Mist application, can reach inexcessible regions of workpiece. Provides better visisbility

26

Tool wear and tool life

Tool wear, cratering on rake face, edge rounding, chipping, cracking, rubbing on flank face, catastrophic failure, breakage of the tool

27

Taylor Equation

T=K/V^n

T= Tool life (min)
V= cutting sped
K= constant for a given marching process
N= constant for a given tool material

N= 2 for ceramic tool
N= 3.33 for carbide tool
N= 10 for high speed steel

28

High Speed Machining

New trend of cutting speeds and feed rates 10-100x bigger than conventional practice, speeds of 1000-10,000 m/min, and spindles at 15,000-50,000 rpm

Benefits-
Reduced machining times
Improved surface finish
Reduced heat generation
Reduced mechanical stresses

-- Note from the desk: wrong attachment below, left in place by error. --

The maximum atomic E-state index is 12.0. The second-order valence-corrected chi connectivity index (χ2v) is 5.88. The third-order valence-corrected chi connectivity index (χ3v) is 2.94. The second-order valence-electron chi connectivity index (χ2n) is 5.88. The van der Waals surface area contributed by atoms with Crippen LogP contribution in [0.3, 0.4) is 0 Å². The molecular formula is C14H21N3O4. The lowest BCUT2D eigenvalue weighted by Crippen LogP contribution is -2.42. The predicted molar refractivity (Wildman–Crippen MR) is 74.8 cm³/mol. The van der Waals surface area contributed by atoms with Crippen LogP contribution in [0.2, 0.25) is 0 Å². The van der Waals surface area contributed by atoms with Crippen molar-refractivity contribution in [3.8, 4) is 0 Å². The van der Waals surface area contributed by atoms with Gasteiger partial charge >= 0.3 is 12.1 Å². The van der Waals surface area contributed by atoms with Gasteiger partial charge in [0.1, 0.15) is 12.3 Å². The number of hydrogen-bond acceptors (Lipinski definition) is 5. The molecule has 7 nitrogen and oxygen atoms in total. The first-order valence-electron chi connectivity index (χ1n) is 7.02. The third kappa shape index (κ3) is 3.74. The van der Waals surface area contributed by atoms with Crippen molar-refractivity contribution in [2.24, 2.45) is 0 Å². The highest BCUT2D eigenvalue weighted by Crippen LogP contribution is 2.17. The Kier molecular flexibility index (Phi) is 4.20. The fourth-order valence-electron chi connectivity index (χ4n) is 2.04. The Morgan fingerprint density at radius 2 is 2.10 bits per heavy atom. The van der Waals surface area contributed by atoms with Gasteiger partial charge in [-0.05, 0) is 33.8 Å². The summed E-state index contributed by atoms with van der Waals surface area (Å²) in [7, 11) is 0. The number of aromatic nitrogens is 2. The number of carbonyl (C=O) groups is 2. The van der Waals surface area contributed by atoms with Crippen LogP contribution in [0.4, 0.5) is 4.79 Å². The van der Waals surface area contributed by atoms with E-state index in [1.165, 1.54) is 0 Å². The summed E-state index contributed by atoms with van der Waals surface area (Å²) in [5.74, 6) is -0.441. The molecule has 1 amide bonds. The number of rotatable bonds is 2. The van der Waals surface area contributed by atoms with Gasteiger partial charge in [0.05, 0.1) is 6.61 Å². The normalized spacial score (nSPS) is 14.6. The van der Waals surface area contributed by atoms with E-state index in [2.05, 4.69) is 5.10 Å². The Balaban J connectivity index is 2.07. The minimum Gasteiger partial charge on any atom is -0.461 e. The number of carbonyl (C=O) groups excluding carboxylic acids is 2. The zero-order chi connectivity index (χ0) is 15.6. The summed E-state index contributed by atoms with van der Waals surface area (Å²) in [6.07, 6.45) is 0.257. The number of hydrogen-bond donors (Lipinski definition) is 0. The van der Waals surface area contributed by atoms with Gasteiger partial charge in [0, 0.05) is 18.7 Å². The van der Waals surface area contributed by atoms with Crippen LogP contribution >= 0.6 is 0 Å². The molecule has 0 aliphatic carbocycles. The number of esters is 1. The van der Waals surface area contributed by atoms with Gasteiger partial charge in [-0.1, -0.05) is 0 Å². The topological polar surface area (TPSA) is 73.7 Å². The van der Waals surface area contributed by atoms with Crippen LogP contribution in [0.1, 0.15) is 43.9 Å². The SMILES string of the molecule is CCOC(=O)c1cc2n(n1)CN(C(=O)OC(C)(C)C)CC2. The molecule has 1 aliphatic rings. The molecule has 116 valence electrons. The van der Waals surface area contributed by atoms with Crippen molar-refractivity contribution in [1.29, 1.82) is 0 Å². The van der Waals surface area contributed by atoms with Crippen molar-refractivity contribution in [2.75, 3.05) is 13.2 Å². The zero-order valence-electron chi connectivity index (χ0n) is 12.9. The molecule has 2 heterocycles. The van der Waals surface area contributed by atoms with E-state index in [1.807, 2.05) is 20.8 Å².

Challenges-
Inertial forces of accelerating machine may exceed cutting forces
Dynamic instability, resonant vibrations caused by cutting edge engagement frequencies.

29

Non-Conventional Machining Processes

Electrical, chemical, laser, plasma, or other means of material removal instead of mechanical shearing

30

Electrical Discharge Machining

Tool and metal workpiece in di-electric fluid.

High voltage that pulsates at 100-1000Hz, which cause pulse and a high localized heating on workpiece, melts small chip of workpiece which is carried away by di-electric fluid flow

Tools also gradually erode and must be replaced. Tools may be copper, brass, or tungsten, or graphite. MRR and Finish depend on current, and pulse frequency.
Best results with low current and high frequencies